The HIA addressed the health implications of the City of Los Angeles’ Living Wage Ordinance, which gave an employer the ability to choose whether to provide health insurance or additional income. Increased income and increased likelihood of health insurance are the major factors driving the ordinance’s impacts on health, and for this analysis mortality was the primary measure of health impact. The report’s overarching conclusion was that increasing income is likely to reduce overall mortality rates. Other health impacts—such as disease, injury rates and hospitalizations—are also considered. The report noted that: 1) despite increased income, families of workers covered by the ordinance would still have difficulty making ends meet; 2) health insurance for currently uninsured workers could substantially reduce long-term mortality; 3) the aggregate cost-effectiveness of health insurance is far better than that of additional wages; and 4) providing health insurance to an uninsured worker can reduce mortality risk more cost-effectively than increased wages.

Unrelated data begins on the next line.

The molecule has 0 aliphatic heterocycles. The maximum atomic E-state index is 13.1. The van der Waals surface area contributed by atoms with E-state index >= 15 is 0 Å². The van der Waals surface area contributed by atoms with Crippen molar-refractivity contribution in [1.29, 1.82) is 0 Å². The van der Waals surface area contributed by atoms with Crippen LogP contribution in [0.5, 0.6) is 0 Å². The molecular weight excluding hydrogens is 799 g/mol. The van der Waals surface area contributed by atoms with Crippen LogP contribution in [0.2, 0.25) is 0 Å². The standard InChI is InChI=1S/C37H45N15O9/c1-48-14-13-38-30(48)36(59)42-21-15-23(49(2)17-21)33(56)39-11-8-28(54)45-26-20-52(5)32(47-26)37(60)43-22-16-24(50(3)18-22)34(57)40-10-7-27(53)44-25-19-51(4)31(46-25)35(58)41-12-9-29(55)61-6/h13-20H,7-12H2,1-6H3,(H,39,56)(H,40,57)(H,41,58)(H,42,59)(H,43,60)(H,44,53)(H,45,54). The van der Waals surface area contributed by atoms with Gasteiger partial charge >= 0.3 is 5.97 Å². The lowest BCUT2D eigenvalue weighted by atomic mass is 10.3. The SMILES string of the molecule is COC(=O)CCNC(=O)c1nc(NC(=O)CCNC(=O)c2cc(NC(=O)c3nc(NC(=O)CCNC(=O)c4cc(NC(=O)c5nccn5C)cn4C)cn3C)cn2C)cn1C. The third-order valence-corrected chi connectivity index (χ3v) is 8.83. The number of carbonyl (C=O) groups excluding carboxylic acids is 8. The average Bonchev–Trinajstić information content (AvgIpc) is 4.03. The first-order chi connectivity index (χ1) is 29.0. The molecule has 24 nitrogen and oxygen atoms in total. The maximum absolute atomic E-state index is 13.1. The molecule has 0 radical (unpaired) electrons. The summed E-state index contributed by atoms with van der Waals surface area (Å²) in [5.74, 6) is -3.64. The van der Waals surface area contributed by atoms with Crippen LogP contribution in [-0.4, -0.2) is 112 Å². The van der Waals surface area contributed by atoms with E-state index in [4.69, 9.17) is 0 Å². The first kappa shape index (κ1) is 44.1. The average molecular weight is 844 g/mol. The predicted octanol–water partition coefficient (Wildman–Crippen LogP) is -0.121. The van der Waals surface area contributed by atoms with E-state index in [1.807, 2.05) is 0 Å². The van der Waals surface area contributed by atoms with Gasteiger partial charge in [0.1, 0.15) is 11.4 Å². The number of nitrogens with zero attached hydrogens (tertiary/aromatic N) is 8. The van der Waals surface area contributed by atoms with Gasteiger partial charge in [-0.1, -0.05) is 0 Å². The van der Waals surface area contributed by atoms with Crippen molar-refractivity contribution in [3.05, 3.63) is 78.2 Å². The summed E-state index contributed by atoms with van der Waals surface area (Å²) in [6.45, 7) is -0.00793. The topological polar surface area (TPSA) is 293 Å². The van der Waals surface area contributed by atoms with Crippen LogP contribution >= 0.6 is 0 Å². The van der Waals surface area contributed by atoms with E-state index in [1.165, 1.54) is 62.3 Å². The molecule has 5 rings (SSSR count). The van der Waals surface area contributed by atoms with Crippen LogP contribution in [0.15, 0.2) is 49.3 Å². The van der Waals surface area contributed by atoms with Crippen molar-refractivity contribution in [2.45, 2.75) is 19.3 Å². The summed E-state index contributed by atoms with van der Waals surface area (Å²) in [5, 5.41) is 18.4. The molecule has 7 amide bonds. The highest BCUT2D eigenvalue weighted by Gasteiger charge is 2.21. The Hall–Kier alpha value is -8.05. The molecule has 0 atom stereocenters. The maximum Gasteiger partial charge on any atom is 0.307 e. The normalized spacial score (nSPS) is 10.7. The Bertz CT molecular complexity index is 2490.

This Health Impact Assessment Report first appeared in The Cross-Sector Toolkit for Health. The Cross-Sector Toolkit for Health was originally developed by the Health Impact Project, formerly a collaboration of the Robert Wood Johnson Foundation and The Pew Charitable Trusts. The creation of this resource was supported by a grant from the Health Impact Project. The views expressed are those of the author(s) and do not necessarily reflect the views of The Pew Charitable Trusts, or the Robert Wood Johnson Foundation.